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January 31, 2012 8:45 am

The Amend Corner: God and government

Written by Don Amend

If you want to have a friendly conversation, avoid politics and religion.

So goes an old social admonition, and there’s a very good reason for it. Start talking about the nature of God, for example, and you can get into a real nasty argument.

Of course, this year being a presidential election year, you can’t avoid talking about politics or religion. We’ve been up to our hips in Republicans who thought they should be the president, and there have been religious implications surrounding most of them. At least two of them, Rick Perry and Herman Cain, said God told them to run. Both of have since dropped out, indicating they either misunderstood God, who was really telling to them run for president of the local Chamber of Commerce, or they were listening to someone else they mistook for God. Rick Santorum is running — without a lot of success since Iowa — to make this country moral again, and Newt Gingrich is a Baptist turned Catholic who has had some particular difficulty with one of the Ten Commandments in the past, making him a poster child for what Mr. Santorum thinks is wrong with the country.

Mitt Romney, of course, is a Mormon, a religion that has a few beliefs that aren’t quite in sync with most other Christian denominations, so much so that there are those who insist Mormons aren’t Christian at all.

Then there’s Ron Paul, who doesn’t talk a lot about religion, but apparently developed some of his ideas from reading Ayn Rand, an atheist whose philosophy holds that “Man’s first duty is to himself,” a statement somewhat the opposite of the “I am third” (after Jesus and everybody else) philosophy I learned in Sunday School.

And it probably won’t change much after the election. Somewhere between 20 percent and half of Republican voters think Barack Obama is a Muslim trying to impose Sharia law on us, or maybe  the anti-Christ, who’s out to tattoo three sixes on everybody’s forehead. Others still question his faith because his former pastor back in Chicago said some pretty mean things about our fair country. Consequently, I’m sure we’ll hear more religious rhetoric during the campaign.

The reality of the race, though, is that the real issue in the race for most people is not religion, but the economy, especially job creation. Every one of those candidates, with the possible exception of Mr. Santorum, is running because he thinks he knows how to create jobs, get the economy running again, and save the country from the evils of European Socialism.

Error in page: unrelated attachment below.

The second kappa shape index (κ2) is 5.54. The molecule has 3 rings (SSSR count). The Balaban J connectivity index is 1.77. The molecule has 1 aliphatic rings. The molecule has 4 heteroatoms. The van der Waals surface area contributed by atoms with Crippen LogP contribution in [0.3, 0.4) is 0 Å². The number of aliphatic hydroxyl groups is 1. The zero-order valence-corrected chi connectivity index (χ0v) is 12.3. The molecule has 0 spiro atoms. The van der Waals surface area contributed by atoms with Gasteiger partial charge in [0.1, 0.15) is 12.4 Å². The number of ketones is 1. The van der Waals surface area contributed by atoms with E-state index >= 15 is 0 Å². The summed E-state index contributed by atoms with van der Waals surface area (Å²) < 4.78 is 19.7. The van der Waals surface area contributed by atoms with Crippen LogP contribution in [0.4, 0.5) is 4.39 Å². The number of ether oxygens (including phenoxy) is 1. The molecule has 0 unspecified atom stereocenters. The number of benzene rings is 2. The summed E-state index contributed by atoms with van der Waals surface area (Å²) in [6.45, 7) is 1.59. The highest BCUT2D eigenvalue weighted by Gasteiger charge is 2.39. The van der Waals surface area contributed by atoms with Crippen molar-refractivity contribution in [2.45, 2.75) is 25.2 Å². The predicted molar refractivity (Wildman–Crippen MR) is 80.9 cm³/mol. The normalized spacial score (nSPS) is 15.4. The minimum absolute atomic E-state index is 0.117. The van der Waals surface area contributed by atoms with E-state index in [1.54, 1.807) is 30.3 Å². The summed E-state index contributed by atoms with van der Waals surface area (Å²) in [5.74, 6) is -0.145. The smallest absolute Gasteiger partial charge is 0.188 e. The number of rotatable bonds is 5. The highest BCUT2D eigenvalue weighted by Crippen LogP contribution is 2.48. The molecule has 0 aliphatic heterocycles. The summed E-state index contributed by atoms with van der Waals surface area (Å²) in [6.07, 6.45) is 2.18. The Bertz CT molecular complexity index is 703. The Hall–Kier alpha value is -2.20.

That’s pretty much the normal election issue. The main theme in every election I’ve paid attention to has almost always been the economy, unless there was a war going on.  Even when the economy was doing pretty good back in the ’90s, Bob Dole’s presidential campaign was telling us it wasn’t good enough, for example, and  I’m pretty sure that, had a Republican been making the State of the Union speech last week and the economy was in the same shape it is today, the president would have said much the same thing Barack Obama said. Some things don’t change much.

What it boils down to is that, if evangelical Christians think Mr. Romney can improve the economy, they’ll put aside his religion and vote for him. And they’ll overlook Mr. Gingrich’s Seventh Commandment issues if they think he can do it, exactly as they did in South Carolina last week. And if, by chance, the economy starts recovering, Mr. Obama will get the votes despite the fears of those who think he’s a Muslim.

That’s natural, because when we vote for the president, we are voting for a secular office, not a spiritual one. The government’s concern is worldly matters — the economy, for one — while, as Jesus insisted, his kingdom “is not of this world.”  And though most of us won’t admit it, we are much more concerned with our economic situation than we are with our relationship with God.

Regardless of his religion, the  president, no matter who he is, can’t change that.

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